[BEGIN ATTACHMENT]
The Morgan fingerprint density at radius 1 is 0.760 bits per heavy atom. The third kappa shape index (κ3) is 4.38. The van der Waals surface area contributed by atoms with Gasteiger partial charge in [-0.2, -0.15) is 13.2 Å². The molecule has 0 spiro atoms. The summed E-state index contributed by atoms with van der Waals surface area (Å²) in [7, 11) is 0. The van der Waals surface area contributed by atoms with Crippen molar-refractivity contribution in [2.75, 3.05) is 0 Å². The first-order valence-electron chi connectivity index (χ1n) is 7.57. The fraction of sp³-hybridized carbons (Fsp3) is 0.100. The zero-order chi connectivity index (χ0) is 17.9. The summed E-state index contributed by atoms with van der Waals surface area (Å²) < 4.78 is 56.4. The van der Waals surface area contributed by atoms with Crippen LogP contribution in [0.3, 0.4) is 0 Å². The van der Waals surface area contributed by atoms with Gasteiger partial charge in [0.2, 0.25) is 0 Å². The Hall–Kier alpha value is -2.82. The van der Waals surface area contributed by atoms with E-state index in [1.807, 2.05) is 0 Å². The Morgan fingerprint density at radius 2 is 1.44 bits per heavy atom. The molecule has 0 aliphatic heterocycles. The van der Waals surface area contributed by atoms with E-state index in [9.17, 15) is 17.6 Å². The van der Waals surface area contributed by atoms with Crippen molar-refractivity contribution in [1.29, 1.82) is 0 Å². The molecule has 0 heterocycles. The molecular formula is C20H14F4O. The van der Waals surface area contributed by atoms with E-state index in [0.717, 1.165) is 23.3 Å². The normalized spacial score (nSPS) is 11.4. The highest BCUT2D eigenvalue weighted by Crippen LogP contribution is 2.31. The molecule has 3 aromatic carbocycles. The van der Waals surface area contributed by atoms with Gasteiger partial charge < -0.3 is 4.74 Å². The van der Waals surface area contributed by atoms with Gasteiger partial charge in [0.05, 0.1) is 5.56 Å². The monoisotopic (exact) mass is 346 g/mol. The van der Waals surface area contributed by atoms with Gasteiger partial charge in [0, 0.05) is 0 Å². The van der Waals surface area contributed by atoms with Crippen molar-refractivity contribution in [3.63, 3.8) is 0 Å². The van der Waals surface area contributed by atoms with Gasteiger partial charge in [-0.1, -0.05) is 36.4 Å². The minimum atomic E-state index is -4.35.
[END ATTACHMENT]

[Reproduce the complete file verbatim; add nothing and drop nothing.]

The Morgan fingerprint density at radius 1 is 0.760 bits per heavy atom. The third kappa shape index (κ3) is 4.38. The van der Waals surface area contributed by atoms with Gasteiger partial charge in [-0.2, -0.15) is 13.2 Å². The molecule has 0 spiro atoms. The summed E-state index contributed by atoms with van der Waals surface area (Å²) in [7, 11) is 0. The van der Waals surface area contributed by atoms with Crippen molar-refractivity contribution in [2.75, 3.05) is 0 Å². The first-order valence-electron chi connectivity index (χ1n) is 7.57. The fraction of sp³-hybridized carbons (Fsp3) is 0.100. The zero-order chi connectivity index (χ0) is 17.9. The summed E-state index contributed by atoms with van der Waals surface area (Å²) < 4.78 is 56.4. The van der Waals surface area contributed by atoms with Crippen LogP contribution in [0.3, 0.4) is 0 Å². The van der Waals surface area contributed by atoms with Gasteiger partial charge in [0.2, 0.25) is 0 Å². The Hall–Kier alpha value is -2.82. The van der Waals surface area contributed by atoms with E-state index in [1.807, 2.05) is 0 Å². The Morgan fingerprint density at radius 2 is 1.44 bits per heavy atom. The molecule has 0 aliphatic heterocycles. The van der Waals surface area contributed by atoms with E-state index in [9.17, 15) is 17.6 Å². The van der Waals surface area contributed by atoms with Crippen molar-refractivity contribution in [1.29, 1.82) is 0 Å². The molecule has 0 heterocycles. The molecular formula is C20H14F4O. The van der Waals surface area contributed by atoms with E-state index in [0.717, 1.165) is 23.3 Å². The normalized spacial score (nSPS) is 11.4. The highest BCUT2D eigenvalue weighted by Crippen LogP contribution is 2.31. The molecule has 3 aromatic carbocycles. The van der Waals surface area contributed by atoms with Gasteiger partial charge < -0.3 is 4.74 Å². The van der Waals surface area contributed by atoms with Gasteiger partial charge in [0.05, 0.1) is 5.56 Å². The monoisotopic (exact) mass is 346 g/mol. The van der Waals surface area contributed by atoms with Gasteiger partial charge in [0, 0.05) is 0 Å². The van der Waals surface area contributed by atoms with Crippen molar-refractivity contribution in [3.63, 3.8) is 0 Å². The van der Waals surface area contributed by atoms with Gasteiger partial charge in [-0.1, -0.05) is 36.4 Å². The minimum atomic E-state index is -4.35.